Despite this honesty, not much is currently being done about these crimes, largely because of the problems with verification. “The real issue is whether you can authenticate these statements, whether you can show the statement was written by person X, and person X actually did some sort of crime for which we actually have other evidence other than the statement,” says Hanni Fakhoury, a senior staff attorney at the Electronic Frontier Foundation. In a few cases, Redditors have contacted police to report sex crime claims, but that hasn’t resulted in any documented punishment. These online confessions could support an existing investigation that has hard evidence of wrongdoing, Fakhoury explains, “but in isolation, these statements are basically worthless.”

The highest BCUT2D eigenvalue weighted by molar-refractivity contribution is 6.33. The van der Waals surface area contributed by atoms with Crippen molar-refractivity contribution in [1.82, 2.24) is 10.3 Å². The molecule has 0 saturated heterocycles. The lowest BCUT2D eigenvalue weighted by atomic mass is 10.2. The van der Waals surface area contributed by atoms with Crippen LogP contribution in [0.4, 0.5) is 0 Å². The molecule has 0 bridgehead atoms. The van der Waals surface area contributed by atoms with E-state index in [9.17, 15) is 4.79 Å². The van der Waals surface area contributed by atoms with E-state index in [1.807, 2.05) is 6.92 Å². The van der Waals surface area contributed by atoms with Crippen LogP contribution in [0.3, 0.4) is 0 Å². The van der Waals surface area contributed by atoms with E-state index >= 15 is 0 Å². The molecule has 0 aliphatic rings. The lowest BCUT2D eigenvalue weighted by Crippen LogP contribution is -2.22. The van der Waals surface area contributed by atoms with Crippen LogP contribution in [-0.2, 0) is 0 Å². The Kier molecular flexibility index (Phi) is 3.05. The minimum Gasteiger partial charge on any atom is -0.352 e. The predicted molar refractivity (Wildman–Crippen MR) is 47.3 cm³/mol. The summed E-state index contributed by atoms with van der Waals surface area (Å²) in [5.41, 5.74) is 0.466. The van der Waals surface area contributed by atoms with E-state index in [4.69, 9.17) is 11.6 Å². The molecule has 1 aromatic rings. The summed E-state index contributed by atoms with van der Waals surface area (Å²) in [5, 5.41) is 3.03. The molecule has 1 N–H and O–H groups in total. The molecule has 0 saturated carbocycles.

Fakhoury says there are “plusses and minuses” to this. “On the one hand, these are terrible crimes and we should solve them and people who want to do harm to others should be locked up,” he said. “On the other hand, it’s like, is the person serious?” He adds, “You probably don’t want people calling the police every time someone says something stupid on the Internet,” says Fakhoury. “There’s a lot of stupid stuff on the Internet.”